Ilan Goldenberg notes this crucial sentence from Tom Ricks: “Defense Secretary Robert M. Gates and top military officers have said they would like to see continued withdrawals throughout this year, but Bush has indicated he is likely to be guided by Petraeus’s views.”
I hope we can keep this in mind in the future. It’s clearly within Bush’s right as President to decide that he doesn’t agree with his key advisors on military policy and instead wants to give David Petraeus extra resources that Petraeus’ superiors think could be better used elsewhere. But that’s what Bush is doing. He’s not being guided by “military advice” as opposed to political logic inside the Beltway. Just as he decided upon the surge in the first place and then set about firing the already-in-place generals who disagreed with it, he’s again siding with a minority viewpoint.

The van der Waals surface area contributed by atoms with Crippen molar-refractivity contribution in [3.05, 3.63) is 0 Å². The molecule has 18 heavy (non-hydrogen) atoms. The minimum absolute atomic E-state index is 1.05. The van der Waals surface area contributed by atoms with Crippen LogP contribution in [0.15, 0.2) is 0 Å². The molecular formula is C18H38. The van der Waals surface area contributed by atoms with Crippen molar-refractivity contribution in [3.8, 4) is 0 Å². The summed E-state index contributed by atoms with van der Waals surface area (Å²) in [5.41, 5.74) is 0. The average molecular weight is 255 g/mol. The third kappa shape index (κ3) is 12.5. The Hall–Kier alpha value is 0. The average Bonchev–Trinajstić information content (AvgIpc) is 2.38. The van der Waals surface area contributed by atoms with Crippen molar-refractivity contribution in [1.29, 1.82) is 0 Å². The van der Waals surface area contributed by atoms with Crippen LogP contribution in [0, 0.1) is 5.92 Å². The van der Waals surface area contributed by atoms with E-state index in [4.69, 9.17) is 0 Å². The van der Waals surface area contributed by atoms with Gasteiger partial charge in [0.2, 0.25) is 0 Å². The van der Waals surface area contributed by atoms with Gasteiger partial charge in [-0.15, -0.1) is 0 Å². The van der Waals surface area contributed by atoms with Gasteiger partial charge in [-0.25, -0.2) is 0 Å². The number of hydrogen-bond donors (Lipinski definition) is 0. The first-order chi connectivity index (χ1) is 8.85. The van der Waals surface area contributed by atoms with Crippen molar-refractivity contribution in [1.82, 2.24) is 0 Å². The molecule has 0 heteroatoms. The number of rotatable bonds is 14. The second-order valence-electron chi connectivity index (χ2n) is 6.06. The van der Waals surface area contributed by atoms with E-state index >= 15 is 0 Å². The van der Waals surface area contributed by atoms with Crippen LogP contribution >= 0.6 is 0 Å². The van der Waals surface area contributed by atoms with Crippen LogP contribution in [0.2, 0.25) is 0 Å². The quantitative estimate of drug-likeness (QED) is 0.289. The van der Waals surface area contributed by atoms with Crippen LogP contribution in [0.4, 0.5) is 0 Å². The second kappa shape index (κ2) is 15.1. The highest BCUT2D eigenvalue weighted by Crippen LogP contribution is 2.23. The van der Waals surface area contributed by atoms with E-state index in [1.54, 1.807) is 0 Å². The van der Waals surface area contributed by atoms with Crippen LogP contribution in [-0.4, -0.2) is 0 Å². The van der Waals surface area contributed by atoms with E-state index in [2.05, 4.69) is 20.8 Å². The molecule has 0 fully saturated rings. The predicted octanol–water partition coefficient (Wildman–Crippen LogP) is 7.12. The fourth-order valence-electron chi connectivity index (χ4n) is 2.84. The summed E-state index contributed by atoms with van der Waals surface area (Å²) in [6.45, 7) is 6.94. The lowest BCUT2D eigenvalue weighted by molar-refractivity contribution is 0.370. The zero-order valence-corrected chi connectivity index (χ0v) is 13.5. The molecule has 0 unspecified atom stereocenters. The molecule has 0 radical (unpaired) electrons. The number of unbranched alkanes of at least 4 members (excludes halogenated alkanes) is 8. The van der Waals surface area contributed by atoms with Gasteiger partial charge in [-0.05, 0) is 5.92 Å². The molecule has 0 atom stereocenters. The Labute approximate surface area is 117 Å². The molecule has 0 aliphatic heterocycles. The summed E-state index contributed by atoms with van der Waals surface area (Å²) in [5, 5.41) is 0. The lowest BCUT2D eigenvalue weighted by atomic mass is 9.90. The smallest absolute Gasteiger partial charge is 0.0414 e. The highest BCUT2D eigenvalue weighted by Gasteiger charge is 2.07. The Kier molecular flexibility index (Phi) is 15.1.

In this particular case, though, it’s worth asking what probative value Petraeus’ opinions are supposed to have. It seems to me that any officer in Petraeus’ position would probably feel that more resources should go to his mission and fewer resources should go to someone else’s mission. If he were in charge of Afghanistan wouldn’t he want more troops there, too? That’s not to say anything against the guy. But it’s just common sense that you need to discount these kind of claims. The people in charge of the Navy want the Navy’s budget to go up, and every member of congress things his district deserves more highway spending.